Thus, if the first stroke under control of the third switch 69 for example in the program selection column of the control panel 61 requires a flipping of the work before inserting the work into the machine, the left hand switch 35 of the pair identified under program selection 3 will be depressed at its left end to indicate "flip". Thereafter, when the machine sequence reaches the stage where the third switch 69 of the control panel takes over, the white light 45 will light as the machine is readied to perform the first stroke under control of this switch. The operator, being thus alerted, will flip the work before placing it back into the machine.
If a turn of the work is required instead of a flip, then the right end of the switch in question will be depressed, in lieu of the left end, whereupon the amber light 47 will light at the appropriate time in the sequence.
Should the light be desired on a second stroke under control of the third switch 69 for example, then the right hand switch 35 will be depressed. Which end of this switch will be depressed will depend upon whether a flip or a turn of the work is called for.
The alert panel will obviously have to be modified to conform to the scope and character of the programming system and the control panel, with which it is to be used.
Frequently, in the carrying out of a sequence of operations on a piece of work, it may become necessary to both rotate and flip the work in preparation for the next operation. Under these conditions, it becomes desirable to then cause two lights to come on, one indicating a flip of the work and the other a turn. This may readily be provided for by duplicating the various light circuits with their included switches so that there will be two switches 35 and 71 associated with each contact of the rotary switch, except the first contact.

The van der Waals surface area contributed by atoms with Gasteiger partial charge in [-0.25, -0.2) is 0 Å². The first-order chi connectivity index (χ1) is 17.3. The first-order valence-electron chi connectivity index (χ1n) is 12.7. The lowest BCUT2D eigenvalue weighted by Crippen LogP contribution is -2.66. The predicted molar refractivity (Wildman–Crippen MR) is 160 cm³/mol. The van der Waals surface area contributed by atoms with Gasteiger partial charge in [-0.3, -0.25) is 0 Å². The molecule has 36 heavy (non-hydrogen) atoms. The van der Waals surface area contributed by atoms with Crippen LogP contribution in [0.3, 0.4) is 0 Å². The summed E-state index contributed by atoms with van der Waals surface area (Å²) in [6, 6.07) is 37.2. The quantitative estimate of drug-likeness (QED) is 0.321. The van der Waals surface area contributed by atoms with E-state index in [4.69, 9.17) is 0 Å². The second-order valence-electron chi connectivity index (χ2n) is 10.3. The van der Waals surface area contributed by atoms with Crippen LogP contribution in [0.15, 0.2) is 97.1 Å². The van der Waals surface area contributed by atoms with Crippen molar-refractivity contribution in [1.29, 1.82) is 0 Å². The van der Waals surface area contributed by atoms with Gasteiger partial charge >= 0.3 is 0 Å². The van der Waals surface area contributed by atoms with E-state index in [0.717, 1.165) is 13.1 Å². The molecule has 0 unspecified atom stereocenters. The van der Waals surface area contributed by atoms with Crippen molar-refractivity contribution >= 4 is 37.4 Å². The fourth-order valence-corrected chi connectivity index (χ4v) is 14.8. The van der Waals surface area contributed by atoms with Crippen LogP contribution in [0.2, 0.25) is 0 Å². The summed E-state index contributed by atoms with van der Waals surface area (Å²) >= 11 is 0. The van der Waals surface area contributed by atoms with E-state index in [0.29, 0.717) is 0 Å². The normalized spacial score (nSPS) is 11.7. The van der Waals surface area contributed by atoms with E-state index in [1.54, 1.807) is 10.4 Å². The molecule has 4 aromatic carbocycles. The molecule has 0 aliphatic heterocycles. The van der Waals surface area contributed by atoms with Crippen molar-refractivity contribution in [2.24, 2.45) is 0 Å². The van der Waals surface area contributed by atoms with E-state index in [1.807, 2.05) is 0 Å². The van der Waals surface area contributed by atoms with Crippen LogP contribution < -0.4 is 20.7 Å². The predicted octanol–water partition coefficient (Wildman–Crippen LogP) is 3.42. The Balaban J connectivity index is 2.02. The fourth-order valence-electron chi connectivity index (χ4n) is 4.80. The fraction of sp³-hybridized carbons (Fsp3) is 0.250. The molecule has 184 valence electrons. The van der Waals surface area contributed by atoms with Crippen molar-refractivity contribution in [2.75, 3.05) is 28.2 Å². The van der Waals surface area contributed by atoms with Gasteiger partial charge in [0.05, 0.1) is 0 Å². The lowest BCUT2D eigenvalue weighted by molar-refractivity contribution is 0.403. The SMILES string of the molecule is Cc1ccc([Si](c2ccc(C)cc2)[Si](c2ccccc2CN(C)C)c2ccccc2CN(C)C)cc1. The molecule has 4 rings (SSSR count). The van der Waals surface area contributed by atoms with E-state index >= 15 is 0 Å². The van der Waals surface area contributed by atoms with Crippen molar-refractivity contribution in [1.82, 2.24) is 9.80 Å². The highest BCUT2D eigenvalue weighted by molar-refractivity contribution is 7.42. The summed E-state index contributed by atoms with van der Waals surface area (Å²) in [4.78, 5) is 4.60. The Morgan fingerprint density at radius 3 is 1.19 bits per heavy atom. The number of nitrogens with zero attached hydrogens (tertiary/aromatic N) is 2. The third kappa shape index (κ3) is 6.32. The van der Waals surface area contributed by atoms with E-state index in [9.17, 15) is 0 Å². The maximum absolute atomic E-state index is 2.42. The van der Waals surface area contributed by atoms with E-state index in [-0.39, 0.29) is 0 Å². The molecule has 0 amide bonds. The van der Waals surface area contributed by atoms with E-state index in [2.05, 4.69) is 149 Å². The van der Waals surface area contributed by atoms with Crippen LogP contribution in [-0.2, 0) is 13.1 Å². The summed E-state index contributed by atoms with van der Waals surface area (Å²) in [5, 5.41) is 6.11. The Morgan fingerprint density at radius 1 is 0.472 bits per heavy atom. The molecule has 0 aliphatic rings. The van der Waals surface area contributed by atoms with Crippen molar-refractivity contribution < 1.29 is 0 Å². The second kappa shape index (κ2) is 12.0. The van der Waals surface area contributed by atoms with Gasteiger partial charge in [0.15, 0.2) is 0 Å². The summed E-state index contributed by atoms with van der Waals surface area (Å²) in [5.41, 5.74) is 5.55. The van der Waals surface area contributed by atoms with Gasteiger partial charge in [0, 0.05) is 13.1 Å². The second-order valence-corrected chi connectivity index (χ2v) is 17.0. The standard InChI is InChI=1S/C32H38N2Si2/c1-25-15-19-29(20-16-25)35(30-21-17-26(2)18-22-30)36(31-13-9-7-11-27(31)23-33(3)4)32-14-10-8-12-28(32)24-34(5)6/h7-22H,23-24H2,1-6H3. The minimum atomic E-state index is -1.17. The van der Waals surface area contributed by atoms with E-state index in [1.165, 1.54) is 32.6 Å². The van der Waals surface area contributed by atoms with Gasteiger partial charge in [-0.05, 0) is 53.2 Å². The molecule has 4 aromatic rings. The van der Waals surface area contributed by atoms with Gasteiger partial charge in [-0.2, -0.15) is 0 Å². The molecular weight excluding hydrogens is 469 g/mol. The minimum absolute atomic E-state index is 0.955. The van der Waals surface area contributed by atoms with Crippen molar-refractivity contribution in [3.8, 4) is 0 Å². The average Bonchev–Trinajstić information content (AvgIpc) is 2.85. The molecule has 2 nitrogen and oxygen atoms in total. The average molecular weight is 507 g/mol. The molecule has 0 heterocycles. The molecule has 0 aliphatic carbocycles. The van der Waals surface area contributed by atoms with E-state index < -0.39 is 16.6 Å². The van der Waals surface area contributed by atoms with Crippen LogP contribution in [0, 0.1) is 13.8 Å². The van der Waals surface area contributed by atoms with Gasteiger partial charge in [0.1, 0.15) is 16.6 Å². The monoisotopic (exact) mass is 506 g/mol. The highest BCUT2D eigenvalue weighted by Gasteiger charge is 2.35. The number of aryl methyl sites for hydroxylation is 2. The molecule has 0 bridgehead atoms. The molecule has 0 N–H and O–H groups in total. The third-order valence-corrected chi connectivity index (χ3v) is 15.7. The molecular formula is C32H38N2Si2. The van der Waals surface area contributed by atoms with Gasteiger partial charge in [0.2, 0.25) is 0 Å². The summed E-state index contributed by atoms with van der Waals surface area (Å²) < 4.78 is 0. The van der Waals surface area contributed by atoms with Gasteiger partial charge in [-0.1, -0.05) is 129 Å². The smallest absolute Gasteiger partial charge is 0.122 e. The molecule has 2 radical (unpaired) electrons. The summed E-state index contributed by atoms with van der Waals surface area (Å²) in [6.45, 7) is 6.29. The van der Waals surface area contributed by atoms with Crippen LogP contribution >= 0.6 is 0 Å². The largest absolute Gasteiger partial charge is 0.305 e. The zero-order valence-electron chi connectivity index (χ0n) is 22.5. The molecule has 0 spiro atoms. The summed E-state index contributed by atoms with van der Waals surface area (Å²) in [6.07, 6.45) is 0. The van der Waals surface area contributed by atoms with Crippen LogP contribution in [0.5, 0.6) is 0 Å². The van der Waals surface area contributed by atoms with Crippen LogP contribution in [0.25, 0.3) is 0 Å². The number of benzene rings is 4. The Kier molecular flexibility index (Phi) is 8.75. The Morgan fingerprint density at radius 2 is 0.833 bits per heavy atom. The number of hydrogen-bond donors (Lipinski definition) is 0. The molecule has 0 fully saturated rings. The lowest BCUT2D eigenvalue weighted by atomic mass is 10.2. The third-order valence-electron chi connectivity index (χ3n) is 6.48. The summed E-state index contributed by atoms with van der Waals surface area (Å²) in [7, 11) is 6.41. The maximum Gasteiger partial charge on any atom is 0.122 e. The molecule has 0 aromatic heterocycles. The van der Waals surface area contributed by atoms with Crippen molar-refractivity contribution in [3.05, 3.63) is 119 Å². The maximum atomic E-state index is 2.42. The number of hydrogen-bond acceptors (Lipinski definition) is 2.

Thus, when an operator is to be alerted to the fact that the work must be both flipped and rotated before placing it back into the machine, one of the switches 35 may be tilted to energize the light of one color to indicate a flipping of the work, while the other switch 71 may be tilted to energize the light of the other color which indicates that the work be turned. Both lights will therefore appear lit at the same time.
This circuitry may be simplified somewhat by eliminating one of the added lights such as the amber light and one set of switches 71. The remaining set of switches 71 can then be converted to single pole switches, each adapted to close the circuit through the remaining added white light, it being apparent that with such simplified circuitry, an amber and white light can both be lit simultaneously to indicate both a flip and return.
It will be appreciated, that the present invention may be utilized with any programming system, the only essential being that the light or indicating circuits be coordinated with that portion of the programming system which determines sequence.
Accordingly, while I have illustrated and described my invention in its preferred form and in considerable detail, it will be appreciated that the same is subject to alteration and modification without departing from the underlying principles involved, and I accordingly do not desire to be limited in my protection to the specific details illustrated and described except as may be necessitated by the appended claims.
|Cited Patent||Filing date||Publication date||Applicant||Title|
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|US3156287 *||12 Dec 1961||10 Nov 1964||Pines Engineering Co Inc||Control means for metal forming apparatus|
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|US3600993 *||9 Jan 1970||24 Aug 1971||Cincinnati Inc||Shearing apparatus|
|US3618349 *||26 Mar 1969||9 Nov 1971||Hurco Mfg Co Inc||Gauging system for presses|
|US3653058 *||4 May 1970||28 Mar 1972||Konsulterna For Ind Och Handel||Apparatus for frequency studies using punched cards or punched tapes|
|Citing Patent||Filing date||Publication date||Applicant||Title|
|US6000260 *||6 Apr 1998||14 Dec 1999||Miller S. Price||Spiral duct ovalizer|
|U.S. Classification||72/37, 72/31.01, 72/14.8|
|International Classification||G05B19/06, B21D43/02, B21D5/02, B21D55/00|
|Cooperative Classification||B21D55/00, B21D5/02, G05B19/063, B21D43/025|
|European Classification||G05B19/06B, B21D55/00, B21D5/02, B21D43/02C|